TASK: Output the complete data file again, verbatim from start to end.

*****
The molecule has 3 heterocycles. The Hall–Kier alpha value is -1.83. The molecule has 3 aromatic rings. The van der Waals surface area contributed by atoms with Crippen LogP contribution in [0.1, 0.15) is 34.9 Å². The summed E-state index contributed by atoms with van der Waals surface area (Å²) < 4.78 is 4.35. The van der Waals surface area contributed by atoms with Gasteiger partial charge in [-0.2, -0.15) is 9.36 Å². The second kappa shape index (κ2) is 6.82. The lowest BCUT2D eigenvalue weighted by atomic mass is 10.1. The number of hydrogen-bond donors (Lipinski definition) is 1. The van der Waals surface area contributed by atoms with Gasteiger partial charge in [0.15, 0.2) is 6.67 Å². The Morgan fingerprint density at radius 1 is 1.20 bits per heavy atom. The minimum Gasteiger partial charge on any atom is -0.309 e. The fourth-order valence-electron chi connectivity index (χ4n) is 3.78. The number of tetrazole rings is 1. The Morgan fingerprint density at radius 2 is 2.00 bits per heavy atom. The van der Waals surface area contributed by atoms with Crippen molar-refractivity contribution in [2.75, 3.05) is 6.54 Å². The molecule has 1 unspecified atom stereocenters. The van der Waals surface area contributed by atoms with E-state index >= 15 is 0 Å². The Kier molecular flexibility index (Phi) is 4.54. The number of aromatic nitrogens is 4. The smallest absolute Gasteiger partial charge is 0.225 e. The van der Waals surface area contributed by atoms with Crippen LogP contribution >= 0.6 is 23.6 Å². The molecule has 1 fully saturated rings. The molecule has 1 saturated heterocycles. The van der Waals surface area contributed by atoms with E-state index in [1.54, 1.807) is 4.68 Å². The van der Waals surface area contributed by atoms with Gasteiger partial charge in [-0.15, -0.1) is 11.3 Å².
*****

The molecule has 3 heterocycles. The Hall–Kier alpha value is -1.83. The molecule has 3 aromatic rings. The van der Waals surface area contributed by atoms with Crippen LogP contribution in [0.1, 0.15) is 34.9 Å². The summed E-state index contributed by atoms with van der Waals surface area (Å²) < 4.78 is 4.35. The van der Waals surface area contributed by atoms with Gasteiger partial charge in [-0.2, -0.15) is 9.36 Å². The second kappa shape index (κ2) is 6.82. The lowest BCUT2D eigenvalue weighted by atomic mass is 10.1. The number of hydrogen-bond donors (Lipinski definition) is 1. The van der Waals surface area contributed by atoms with Gasteiger partial charge in [0.15, 0.2) is 6.67 Å². The Morgan fingerprint density at radius 1 is 1.20 bits per heavy atom. The minimum Gasteiger partial charge on any atom is -0.309 e. The fourth-order valence-electron chi connectivity index (χ4n) is 3.78. The number of tetrazole rings is 1. The Morgan fingerprint density at radius 2 is 2.00 bits per heavy atom. The van der Waals surface area contributed by atoms with Crippen molar-refractivity contribution in [2.75, 3.05) is 6.54 Å². The molecule has 1 unspecified atom stereocenters. The van der Waals surface area contributed by atoms with E-state index >= 15 is 0 Å². The Kier molecular flexibility index (Phi) is 4.54. The number of aromatic nitrogens is 4. The smallest absolute Gasteiger partial charge is 0.225 e. The van der Waals surface area contributed by atoms with Crippen LogP contribution >= 0.6 is 23.6 Å². The molecule has 1 fully saturated rings. The molecule has 1 saturated heterocycles. The van der Waals surface area contributed by atoms with E-state index in [1.54, 1.807) is 4.68 Å². The van der Waals surface area contributed by atoms with Gasteiger partial charge in [-0.15, -0.1) is 11.3 Å².